Kiss Me Like A Stranger (Paperback)
My Search for Love and Art
St. Martin's Griffin, 9780312337070, 272pp.
Publication Date: March 7, 2006
Gene Wilder was one of the great comic actors who defined the 1970's and 1980's in movies. From his early work with Woody Allen to the rich group of movies he made with Mel Brooks to his partnership on screen with Richard Pryor, Wilder's performances are still discussed and celebrated today. Kiss Me Like A Stranger is an intimate glimpse of the man behind the image on the screen.
In this book, Wilder talks about everything from his experiences in psychoanalysis to why he got into acting (and later comedy-his first goal was to be a Shakespearean actor) to how a Midwestern childhood with a sick mother changed him. He writes about the creative process on stage and on screen, and divulges moments from life on the sets of the some of the most iconic movies of our time. He also opens up about his love affairs and marriages, including his marriage to comedian Gilda Radner. But the core of Kiss Me Like A Stranger is an actor's search for truth and a thoughtful analysis of why the choices he made-some of them so serendipitous they were practically accidental-changed the course of his life.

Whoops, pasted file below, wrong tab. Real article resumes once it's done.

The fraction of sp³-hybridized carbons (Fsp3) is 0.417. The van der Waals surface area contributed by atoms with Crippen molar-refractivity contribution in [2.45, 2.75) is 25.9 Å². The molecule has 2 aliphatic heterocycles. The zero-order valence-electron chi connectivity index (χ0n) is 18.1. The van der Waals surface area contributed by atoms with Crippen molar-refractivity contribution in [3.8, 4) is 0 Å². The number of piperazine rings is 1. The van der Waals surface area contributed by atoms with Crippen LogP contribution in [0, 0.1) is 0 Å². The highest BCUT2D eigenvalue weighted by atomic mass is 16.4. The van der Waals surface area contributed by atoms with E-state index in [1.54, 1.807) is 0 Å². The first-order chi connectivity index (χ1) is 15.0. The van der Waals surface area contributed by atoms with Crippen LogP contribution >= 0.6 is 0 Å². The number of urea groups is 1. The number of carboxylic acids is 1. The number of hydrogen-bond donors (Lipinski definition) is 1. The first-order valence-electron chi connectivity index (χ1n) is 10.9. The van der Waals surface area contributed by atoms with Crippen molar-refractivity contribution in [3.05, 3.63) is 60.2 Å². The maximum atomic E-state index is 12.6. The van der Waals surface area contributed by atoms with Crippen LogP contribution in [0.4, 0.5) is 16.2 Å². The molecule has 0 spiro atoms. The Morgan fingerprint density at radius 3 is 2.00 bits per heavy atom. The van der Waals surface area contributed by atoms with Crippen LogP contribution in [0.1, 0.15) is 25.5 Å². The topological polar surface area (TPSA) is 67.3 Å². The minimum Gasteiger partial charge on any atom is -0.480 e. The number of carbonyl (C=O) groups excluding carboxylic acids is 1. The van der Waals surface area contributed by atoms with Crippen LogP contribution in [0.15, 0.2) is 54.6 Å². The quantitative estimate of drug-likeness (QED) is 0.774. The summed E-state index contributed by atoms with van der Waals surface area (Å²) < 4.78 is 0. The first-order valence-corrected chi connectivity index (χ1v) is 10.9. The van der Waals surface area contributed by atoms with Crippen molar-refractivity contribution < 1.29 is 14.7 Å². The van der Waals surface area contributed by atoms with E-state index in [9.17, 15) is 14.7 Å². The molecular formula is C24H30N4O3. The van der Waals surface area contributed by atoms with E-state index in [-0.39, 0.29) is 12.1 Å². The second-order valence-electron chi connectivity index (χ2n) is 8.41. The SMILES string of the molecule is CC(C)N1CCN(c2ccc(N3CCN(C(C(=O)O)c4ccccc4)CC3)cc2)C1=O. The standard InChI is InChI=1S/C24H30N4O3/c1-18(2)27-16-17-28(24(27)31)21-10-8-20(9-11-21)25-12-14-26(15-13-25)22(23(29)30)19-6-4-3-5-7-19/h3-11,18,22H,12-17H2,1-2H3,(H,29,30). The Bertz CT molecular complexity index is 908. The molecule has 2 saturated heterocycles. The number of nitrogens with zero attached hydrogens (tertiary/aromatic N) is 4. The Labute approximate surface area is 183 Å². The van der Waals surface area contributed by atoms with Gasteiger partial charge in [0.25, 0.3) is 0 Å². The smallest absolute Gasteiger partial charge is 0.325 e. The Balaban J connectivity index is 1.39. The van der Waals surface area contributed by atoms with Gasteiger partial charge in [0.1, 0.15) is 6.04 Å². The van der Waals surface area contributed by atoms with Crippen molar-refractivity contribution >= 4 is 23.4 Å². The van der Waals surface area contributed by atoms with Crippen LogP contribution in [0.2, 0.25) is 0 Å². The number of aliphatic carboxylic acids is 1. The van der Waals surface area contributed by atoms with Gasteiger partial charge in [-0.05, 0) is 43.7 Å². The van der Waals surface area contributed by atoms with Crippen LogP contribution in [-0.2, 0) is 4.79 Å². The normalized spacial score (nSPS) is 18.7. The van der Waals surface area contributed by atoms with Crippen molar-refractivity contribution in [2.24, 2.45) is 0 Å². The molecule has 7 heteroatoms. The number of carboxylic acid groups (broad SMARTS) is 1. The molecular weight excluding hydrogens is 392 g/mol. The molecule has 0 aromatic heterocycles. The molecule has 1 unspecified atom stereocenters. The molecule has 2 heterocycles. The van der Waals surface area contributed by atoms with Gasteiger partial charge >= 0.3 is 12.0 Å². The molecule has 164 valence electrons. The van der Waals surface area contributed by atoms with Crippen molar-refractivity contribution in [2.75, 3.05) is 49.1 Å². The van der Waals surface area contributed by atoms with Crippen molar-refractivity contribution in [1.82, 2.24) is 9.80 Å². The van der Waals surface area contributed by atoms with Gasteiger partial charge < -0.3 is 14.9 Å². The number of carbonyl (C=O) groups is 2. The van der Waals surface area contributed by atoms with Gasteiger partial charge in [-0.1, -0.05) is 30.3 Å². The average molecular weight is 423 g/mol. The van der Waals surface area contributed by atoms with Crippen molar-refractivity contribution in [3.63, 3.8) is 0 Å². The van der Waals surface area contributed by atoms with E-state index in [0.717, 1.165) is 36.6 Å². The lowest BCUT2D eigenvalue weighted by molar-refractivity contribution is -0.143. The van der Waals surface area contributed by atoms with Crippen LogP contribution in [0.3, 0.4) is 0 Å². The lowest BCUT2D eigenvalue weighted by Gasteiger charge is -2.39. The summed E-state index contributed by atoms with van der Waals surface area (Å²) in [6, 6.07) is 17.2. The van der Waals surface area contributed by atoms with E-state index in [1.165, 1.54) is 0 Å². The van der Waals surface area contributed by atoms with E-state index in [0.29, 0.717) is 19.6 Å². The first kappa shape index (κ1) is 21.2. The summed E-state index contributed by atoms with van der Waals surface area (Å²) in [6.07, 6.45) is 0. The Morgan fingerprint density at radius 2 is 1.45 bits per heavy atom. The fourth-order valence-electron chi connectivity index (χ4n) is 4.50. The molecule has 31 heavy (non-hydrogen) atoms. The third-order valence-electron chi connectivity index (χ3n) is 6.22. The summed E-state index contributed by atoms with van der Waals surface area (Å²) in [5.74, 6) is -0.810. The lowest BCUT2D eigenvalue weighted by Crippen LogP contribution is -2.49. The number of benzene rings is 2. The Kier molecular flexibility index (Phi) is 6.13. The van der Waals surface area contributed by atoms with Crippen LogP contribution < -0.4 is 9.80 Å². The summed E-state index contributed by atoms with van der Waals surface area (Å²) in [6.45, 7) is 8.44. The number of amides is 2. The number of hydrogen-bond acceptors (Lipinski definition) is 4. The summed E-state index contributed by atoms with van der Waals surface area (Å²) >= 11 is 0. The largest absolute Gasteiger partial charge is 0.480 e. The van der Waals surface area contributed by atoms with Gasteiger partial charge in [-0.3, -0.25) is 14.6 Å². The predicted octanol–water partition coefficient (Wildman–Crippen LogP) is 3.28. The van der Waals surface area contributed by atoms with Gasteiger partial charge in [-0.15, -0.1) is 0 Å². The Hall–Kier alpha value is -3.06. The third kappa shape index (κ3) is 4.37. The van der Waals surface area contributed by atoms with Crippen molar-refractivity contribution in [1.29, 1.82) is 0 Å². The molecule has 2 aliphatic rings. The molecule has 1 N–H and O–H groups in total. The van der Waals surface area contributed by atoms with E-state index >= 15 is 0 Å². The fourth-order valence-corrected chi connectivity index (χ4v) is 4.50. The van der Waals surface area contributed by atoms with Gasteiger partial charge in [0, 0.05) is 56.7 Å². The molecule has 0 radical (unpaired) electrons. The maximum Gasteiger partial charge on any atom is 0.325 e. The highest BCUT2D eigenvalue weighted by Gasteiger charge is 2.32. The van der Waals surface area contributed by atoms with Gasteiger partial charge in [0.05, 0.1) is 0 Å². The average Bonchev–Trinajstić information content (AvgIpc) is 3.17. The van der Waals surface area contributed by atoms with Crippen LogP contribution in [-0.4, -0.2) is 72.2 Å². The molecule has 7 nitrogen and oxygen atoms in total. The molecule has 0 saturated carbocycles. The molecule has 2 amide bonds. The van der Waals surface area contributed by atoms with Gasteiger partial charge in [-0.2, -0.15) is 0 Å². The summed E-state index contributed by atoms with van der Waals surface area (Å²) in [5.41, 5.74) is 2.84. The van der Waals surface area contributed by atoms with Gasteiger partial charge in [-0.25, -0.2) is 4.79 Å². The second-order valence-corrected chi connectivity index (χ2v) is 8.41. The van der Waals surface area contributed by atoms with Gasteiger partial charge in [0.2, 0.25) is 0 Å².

About the Author
Praise For Kiss Me Like A Stranger: My Search for Love and Art…
“a gracious, endearing book” —The New York Times
“I always knew Gene Wilder was a remarkable person, but I didn't realize how remarkable until I read this brave, riveting book.” —Charles Grodin, actor
“...an honest, affecting look at his life. Strong, tender and revealing” —Kirkus
“A wonderful addition to the entertainment memoir Gene pool.” —Library Journal
“A witty memoir. It's also a reflective and well-written meditation on the life of someone who has more on his mind than the next big part or belly laugh.” —Los Angeles Times
“It's impossible to not feel deep affection for Gene Wilder.” —Entertainment Weekly
“Come for inside dish on his funniest movies, stay for touching stories about Mel Brooks, Gilda Radner and others. A classy memoir.” —Newsweek